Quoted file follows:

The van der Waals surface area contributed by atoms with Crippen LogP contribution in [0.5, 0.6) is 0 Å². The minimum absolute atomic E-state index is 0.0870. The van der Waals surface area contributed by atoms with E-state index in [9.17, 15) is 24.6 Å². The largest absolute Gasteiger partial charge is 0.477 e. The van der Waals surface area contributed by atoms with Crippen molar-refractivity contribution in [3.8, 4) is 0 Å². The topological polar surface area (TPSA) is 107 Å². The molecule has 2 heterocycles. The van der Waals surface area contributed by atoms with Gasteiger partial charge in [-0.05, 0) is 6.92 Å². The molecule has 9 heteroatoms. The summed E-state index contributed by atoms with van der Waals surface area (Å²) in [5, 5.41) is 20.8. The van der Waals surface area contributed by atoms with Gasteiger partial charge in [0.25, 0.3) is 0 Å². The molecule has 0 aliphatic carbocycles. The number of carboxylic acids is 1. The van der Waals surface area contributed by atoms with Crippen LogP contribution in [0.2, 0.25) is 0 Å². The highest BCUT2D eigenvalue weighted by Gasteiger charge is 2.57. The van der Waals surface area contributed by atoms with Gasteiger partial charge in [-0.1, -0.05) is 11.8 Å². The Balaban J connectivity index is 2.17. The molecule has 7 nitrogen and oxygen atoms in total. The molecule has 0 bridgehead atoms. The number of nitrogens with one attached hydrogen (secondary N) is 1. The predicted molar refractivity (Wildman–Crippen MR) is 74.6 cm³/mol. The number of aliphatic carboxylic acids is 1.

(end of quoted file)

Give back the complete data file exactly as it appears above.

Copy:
The van der Waals surface area contributed by atoms with Crippen LogP contribution in [0.5, 0.6) is 0 Å². The minimum absolute atomic E-state index is 0.0870. The van der Waals surface area contributed by atoms with E-state index in [9.17, 15) is 24.6 Å². The largest absolute Gasteiger partial charge is 0.477 e. The van der Waals surface area contributed by atoms with Crippen molar-refractivity contribution in [3.8, 4) is 0 Å². The topological polar surface area (TPSA) is 107 Å². The molecule has 2 heterocycles. The van der Waals surface area contributed by atoms with Gasteiger partial charge in [-0.05, 0) is 6.92 Å². The molecule has 9 heteroatoms. The summed E-state index contributed by atoms with van der Waals surface area (Å²) in [5, 5.41) is 20.8. The van der Waals surface area contributed by atoms with Gasteiger partial charge in [0.25, 0.3) is 0 Å². The molecule has 0 aliphatic carbocycles. The number of carboxylic acids is 1. The van der Waals surface area contributed by atoms with Crippen LogP contribution in [0.2, 0.25) is 0 Å². The highest BCUT2D eigenvalue weighted by Gasteiger charge is 2.57. The van der Waals surface area contributed by atoms with Gasteiger partial charge in [-0.1, -0.05) is 11.8 Å². The Balaban J connectivity index is 2.17. The molecule has 7 nitrogen and oxygen atoms in total. The molecule has 0 bridgehead atoms. The number of nitrogens with one attached hydrogen (secondary N) is 1. The predicted molar refractivity (Wildman–Crippen MR) is 74.6 cm³/mol. The number of aliphatic carboxylic acids is 1.